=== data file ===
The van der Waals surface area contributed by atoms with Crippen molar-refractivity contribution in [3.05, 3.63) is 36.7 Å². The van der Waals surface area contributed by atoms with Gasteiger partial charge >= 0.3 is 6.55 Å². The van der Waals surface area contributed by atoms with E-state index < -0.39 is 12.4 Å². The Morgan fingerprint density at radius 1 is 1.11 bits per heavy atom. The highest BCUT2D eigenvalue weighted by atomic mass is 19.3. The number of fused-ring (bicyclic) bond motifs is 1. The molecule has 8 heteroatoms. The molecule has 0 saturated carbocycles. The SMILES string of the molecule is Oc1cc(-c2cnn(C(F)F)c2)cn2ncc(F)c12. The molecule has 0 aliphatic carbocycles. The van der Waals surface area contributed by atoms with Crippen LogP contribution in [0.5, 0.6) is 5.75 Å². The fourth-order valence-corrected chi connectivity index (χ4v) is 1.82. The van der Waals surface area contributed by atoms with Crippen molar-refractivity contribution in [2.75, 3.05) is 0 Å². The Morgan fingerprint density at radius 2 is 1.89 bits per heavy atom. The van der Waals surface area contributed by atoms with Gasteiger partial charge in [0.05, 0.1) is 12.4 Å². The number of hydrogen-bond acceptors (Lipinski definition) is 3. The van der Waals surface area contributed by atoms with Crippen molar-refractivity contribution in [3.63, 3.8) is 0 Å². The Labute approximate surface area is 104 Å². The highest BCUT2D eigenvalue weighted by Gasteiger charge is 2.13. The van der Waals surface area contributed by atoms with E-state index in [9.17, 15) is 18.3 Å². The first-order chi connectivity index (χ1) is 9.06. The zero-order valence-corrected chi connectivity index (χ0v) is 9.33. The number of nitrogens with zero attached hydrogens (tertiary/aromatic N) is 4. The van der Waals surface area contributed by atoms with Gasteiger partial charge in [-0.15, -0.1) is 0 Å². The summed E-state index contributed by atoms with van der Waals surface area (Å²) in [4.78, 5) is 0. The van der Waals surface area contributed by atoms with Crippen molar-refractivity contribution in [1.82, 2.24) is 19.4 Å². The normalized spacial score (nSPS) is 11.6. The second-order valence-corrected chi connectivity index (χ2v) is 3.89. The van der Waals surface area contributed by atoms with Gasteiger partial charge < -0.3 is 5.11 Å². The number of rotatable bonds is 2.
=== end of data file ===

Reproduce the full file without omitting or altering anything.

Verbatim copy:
The van der Waals surface area contributed by atoms with Crippen molar-refractivity contribution in [3.05, 3.63) is 36.7 Å². The van der Waals surface area contributed by atoms with Gasteiger partial charge >= 0.3 is 6.55 Å². The van der Waals surface area contributed by atoms with E-state index < -0.39 is 12.4 Å². The Morgan fingerprint density at radius 1 is 1.11 bits per heavy atom. The highest BCUT2D eigenvalue weighted by atomic mass is 19.3. The number of fused-ring (bicyclic) bond motifs is 1. The molecule has 8 heteroatoms. The molecule has 0 saturated carbocycles. The SMILES string of the molecule is Oc1cc(-c2cnn(C(F)F)c2)cn2ncc(F)c12. The molecule has 0 aliphatic carbocycles. The van der Waals surface area contributed by atoms with Crippen LogP contribution in [0.5, 0.6) is 5.75 Å². The fourth-order valence-corrected chi connectivity index (χ4v) is 1.82. The van der Waals surface area contributed by atoms with Crippen molar-refractivity contribution in [2.75, 3.05) is 0 Å². The Morgan fingerprint density at radius 2 is 1.89 bits per heavy atom. The van der Waals surface area contributed by atoms with Gasteiger partial charge in [0.05, 0.1) is 12.4 Å². The number of hydrogen-bond acceptors (Lipinski definition) is 3. The van der Waals surface area contributed by atoms with Crippen molar-refractivity contribution in [3.63, 3.8) is 0 Å². The Labute approximate surface area is 104 Å². The highest BCUT2D eigenvalue weighted by Gasteiger charge is 2.13. The van der Waals surface area contributed by atoms with E-state index in [9.17, 15) is 18.3 Å². The first-order chi connectivity index (χ1) is 9.06. The zero-order valence-corrected chi connectivity index (χ0v) is 9.33. The number of nitrogens with zero attached hydrogens (tertiary/aromatic N) is 4. The van der Waals surface area contributed by atoms with Gasteiger partial charge in [-0.15, -0.1) is 0 Å². The summed E-state index contributed by atoms with van der Waals surface area (Å²) in [4.78, 5) is 0. The van der Waals surface area contributed by atoms with Crippen molar-refractivity contribution in [1.82, 2.24) is 19.4 Å². The normalized spacial score (nSPS) is 11.6. The second-order valence-corrected chi connectivity index (χ2v) is 3.89. The van der Waals surface area contributed by atoms with Gasteiger partial charge < -0.3 is 5.11 Å². The number of rotatable bonds is 2.